- Stranger Danger. This weariness also means they might not do well around strangers or unfamiliar animals especially dogs. Wolves in the wild tend to kill wolves from other packs that stray into their territory. Let’s hope your neighbors dog doesn’t pay a visit.
- Territory. Wolves are naturally territorial. In the home this means that a wolf hybrid might become possessive of certain things or urinate to mark its territory. You might want to rip out your carpets in advance.
- Staycations. If you like to travel, it will be more difficult to do. Neophobia may make finding a pet sitter very hard and a kennel may not work at all (assuming a boarding kennel will even take the animal). You could always take the wolf-hybrid with you but just getting it into your vechicle might be a challenge.
- Finding a Vet. Even getting regular vaccines and vet care might be difficult. Some vaccines like rabies are labeled for use in dogs and a vet won’t administer them to a wolf hybrid.
- Kids. Wolf hybrids should not be left alone with children. It is recommended that if you have small children you should forgoe getting a wolf dog until after your kids have grown. Sometimes wolves can become possessive of children and play too rough or become aggressive toward an adult who they see as trying to take their (human) pup away from them.
- Training them is hard. It can be notoriously hard to train a wolf hybrid. This is not because they are incapable of learning commands, they are simply not motivated to please humans like dogs are. You better have some really good treats, even then they might choose to be inconsistent in following commands.
- The Urge to Chase Prey. Some wolf hybrids have a strong prey drive and may hunt small animals like squirrels, cats, smaller dogs, etc.
- Seasonal Aggression. Finally, some wolf hybrids experience seasonal aggression (aka winter wolf syndrome) that corresponds to hormonal changes related to the mating season. This has been observed even in spayed and neutered wolf-hybrids. This means it might be dangerous to physically be around your wolf hybrid for several months of the year.
If you are ok with all of these challenges, have the space, the financial means and the patience then go ahead and get one, but if not, for the sake of the animal⸺don’t.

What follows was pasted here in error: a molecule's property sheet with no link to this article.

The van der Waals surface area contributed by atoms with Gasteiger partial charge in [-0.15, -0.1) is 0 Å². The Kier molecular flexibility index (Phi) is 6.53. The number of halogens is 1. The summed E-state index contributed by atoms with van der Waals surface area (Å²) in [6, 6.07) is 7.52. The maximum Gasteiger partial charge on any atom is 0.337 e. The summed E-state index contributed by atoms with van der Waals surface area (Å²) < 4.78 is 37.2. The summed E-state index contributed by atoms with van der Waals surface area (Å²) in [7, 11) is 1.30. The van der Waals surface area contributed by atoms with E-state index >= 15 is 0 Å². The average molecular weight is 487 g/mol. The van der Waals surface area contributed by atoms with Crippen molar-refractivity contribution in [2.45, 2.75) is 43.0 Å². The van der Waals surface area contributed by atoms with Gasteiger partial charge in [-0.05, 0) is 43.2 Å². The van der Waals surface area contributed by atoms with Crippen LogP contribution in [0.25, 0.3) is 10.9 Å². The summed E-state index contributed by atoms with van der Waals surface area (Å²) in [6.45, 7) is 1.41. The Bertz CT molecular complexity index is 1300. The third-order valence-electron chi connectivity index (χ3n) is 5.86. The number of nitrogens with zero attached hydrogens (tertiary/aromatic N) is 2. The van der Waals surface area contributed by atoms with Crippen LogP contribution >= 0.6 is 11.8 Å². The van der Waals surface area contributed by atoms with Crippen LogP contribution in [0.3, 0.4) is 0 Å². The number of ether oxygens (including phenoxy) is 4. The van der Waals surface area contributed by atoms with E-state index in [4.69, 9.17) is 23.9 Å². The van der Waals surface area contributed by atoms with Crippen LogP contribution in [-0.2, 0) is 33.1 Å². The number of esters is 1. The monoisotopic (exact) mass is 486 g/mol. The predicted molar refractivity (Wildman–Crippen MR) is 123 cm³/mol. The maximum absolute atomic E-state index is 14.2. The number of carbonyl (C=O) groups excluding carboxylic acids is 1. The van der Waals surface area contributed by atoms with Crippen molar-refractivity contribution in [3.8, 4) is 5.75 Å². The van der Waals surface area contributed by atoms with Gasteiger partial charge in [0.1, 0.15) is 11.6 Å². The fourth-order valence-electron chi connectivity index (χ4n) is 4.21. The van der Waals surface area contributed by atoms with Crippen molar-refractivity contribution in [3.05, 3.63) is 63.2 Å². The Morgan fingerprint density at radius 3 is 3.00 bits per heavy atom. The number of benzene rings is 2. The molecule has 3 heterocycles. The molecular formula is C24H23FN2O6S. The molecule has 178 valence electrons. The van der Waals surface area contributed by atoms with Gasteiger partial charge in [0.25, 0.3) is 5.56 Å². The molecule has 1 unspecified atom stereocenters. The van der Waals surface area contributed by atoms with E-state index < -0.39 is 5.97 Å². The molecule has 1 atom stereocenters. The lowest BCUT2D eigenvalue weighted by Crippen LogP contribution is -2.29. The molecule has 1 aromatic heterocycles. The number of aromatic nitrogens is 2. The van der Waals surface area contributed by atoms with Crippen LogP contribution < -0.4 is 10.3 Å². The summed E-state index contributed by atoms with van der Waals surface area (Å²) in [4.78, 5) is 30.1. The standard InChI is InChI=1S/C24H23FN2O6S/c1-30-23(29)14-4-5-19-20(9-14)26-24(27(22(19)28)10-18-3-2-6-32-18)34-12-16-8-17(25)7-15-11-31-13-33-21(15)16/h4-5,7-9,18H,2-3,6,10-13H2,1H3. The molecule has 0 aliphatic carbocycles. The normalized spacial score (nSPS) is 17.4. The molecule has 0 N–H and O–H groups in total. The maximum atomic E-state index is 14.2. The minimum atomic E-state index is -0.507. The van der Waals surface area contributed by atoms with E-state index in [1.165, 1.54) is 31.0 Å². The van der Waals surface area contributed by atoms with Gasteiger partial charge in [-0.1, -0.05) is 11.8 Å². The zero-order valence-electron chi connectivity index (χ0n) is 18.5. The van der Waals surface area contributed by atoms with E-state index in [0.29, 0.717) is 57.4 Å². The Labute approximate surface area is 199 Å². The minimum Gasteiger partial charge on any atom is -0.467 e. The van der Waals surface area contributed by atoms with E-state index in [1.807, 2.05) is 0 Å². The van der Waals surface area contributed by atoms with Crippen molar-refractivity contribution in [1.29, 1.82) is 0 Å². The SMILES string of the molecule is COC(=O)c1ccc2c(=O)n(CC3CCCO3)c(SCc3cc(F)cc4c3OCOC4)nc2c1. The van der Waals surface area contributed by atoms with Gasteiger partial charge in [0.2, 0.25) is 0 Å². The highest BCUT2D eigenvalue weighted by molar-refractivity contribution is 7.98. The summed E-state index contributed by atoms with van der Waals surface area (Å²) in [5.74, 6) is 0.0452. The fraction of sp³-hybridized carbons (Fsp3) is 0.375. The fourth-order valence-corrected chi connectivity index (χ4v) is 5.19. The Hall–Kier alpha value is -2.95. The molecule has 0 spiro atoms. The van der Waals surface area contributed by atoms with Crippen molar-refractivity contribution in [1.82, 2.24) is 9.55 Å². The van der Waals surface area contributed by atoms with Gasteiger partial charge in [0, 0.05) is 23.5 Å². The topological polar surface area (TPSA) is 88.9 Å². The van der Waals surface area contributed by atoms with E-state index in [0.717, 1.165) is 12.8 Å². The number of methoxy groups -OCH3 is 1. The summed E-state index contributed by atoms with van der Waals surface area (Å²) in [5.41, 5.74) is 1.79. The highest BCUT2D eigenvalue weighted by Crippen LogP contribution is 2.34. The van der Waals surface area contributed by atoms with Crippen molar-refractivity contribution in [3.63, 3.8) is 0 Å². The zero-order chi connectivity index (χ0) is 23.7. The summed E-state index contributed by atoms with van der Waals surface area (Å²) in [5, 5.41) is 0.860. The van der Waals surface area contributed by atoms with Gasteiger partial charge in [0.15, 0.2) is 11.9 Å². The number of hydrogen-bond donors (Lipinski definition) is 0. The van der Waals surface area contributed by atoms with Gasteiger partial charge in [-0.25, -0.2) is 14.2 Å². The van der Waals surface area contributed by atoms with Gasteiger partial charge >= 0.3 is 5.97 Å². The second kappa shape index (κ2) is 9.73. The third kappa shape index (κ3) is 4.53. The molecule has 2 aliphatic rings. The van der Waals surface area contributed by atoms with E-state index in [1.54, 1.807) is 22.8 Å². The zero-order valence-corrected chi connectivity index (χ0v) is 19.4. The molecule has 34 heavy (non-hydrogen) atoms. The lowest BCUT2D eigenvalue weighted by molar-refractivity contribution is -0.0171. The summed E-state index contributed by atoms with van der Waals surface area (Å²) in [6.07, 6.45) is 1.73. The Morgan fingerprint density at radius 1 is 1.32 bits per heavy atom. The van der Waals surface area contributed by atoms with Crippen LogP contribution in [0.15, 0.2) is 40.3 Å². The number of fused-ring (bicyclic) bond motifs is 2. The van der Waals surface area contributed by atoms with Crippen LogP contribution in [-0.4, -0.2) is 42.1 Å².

Where do Wolf Dogs end up?
Many of the challenging behaviors start to manifest themselves after 6 months of age. The cute and cuddly puppy suddenly becomes a handful for the owner who will have to work extremely hard to curb some of these behaviors. Once the realization settles in that this is what the next 10-15 years will be like, many owners give up.
There are plenty of wolf-hybrid sanctuaries around the US that care for these abandoned animals. Most of these sanctuaries rely on private donations and space is limited. Many other animals are neglected, abused, or euthanized. In fact, 90% of pet wolves and wolf hybrids are euthanized by the age of 2.
Should I Get a Wolf Dog? Why I Decided No.
I love wolves as you can tell from my blog. A part of me romanticized how cool it would be to have a wolf hybrid but the more I read about it the more selfish I realized it was. I have a big yard but it’s not big enough nor secure enough. I have kids and a small dog and cat⸺also not good. I would not want to risk any harm coming to any of them.
I work 40 hours a week and my family likes to take vacations. Who would care for this animal with all of its fear of new things? It would be unfair to bring this “pet” into my life. I simply would not have the time to spend with it that it deserves. It would be cruel to do that to a social pack animal.
I suspect my reasons are the same reasons so many of these beautiful animals are abandoned by their owners. I could never imagine abandoning a pet and I would feel like a failure to have to euthanize one because it was too much to handle.
Dogs that Look Like Wolves
If you love the look of a wolf but need domestication, all is not lost, there are dog breeds that look like wolves. See the examples below (note that even though the Saarloos and Czechoslovakian wolfdogs have “wolfdog” in their name, they are actually domesticated dogs).
How you can Help Wolves
Wolves are in trouble in most places they are found.
- On a national level, you could write to The Environmental Protection Agency (EPA).
- You could donate to groups like the WWF or Defenders of Wildlife who stand up for animals like the Gray wolf. If you live in Canada, you could consider a gift to Exposed Wildlife Conservancy. In British Columbia you can also check out Pacific Wild.